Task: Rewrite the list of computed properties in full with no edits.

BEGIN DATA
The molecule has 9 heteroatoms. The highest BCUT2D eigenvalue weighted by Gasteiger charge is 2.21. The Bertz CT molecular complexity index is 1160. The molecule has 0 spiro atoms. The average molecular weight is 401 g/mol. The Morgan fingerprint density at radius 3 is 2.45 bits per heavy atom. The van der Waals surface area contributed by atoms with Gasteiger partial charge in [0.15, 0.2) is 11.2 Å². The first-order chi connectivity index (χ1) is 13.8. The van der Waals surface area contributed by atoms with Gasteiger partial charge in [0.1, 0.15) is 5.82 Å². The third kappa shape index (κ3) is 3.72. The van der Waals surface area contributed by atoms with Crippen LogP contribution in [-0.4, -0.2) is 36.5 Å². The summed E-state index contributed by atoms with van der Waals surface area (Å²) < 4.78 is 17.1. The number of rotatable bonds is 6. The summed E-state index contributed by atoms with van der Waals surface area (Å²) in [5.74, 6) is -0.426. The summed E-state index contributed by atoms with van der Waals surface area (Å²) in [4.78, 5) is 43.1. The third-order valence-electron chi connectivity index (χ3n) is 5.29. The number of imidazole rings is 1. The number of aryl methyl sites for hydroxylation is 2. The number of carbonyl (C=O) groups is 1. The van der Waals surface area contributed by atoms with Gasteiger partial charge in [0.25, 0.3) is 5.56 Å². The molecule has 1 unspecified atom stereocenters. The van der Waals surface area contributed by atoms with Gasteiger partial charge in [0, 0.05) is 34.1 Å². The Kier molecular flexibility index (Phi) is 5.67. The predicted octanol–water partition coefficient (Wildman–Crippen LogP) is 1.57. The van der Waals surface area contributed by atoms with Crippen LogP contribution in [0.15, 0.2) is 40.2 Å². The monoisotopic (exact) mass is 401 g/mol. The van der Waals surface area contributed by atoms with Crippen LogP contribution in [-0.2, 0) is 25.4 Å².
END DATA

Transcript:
The molecule has 9 heteroatoms. The highest BCUT2D eigenvalue weighted by Gasteiger charge is 2.21. The Bertz CT molecular complexity index is 1160. The molecule has 0 spiro atoms. The average molecular weight is 401 g/mol. The Morgan fingerprint density at radius 3 is 2.45 bits per heavy atom. The van der Waals surface area contributed by atoms with Gasteiger partial charge in [0.15, 0.2) is 11.2 Å². The first-order chi connectivity index (χ1) is 13.8. The van der Waals surface area contributed by atoms with Gasteiger partial charge in [0.1, 0.15) is 5.82 Å². The third kappa shape index (κ3) is 3.72. The van der Waals surface area contributed by atoms with Crippen LogP contribution in [-0.4, -0.2) is 36.5 Å². The summed E-state index contributed by atoms with van der Waals surface area (Å²) < 4.78 is 17.1. The number of rotatable bonds is 6. The summed E-state index contributed by atoms with van der Waals surface area (Å²) in [5.74, 6) is -0.426. The summed E-state index contributed by atoms with van der Waals surface area (Å²) in [4.78, 5) is 43.1. The third-order valence-electron chi connectivity index (χ3n) is 5.29. The number of imidazole rings is 1. The number of aryl methyl sites for hydroxylation is 2. The number of carbonyl (C=O) groups is 1. The van der Waals surface area contributed by atoms with Gasteiger partial charge in [0.25, 0.3) is 5.56 Å². The molecule has 1 unspecified atom stereocenters. The van der Waals surface area contributed by atoms with Gasteiger partial charge in [0, 0.05) is 34.1 Å². The Kier molecular flexibility index (Phi) is 5.67. The predicted octanol–water partition coefficient (Wildman–Crippen LogP) is 1.57. The van der Waals surface area contributed by atoms with Crippen LogP contribution in [0.15, 0.2) is 40.2 Å². The monoisotopic (exact) mass is 401 g/mol. The van der Waals surface area contributed by atoms with Crippen LogP contribution in [-0.2, 0) is 25.4 Å².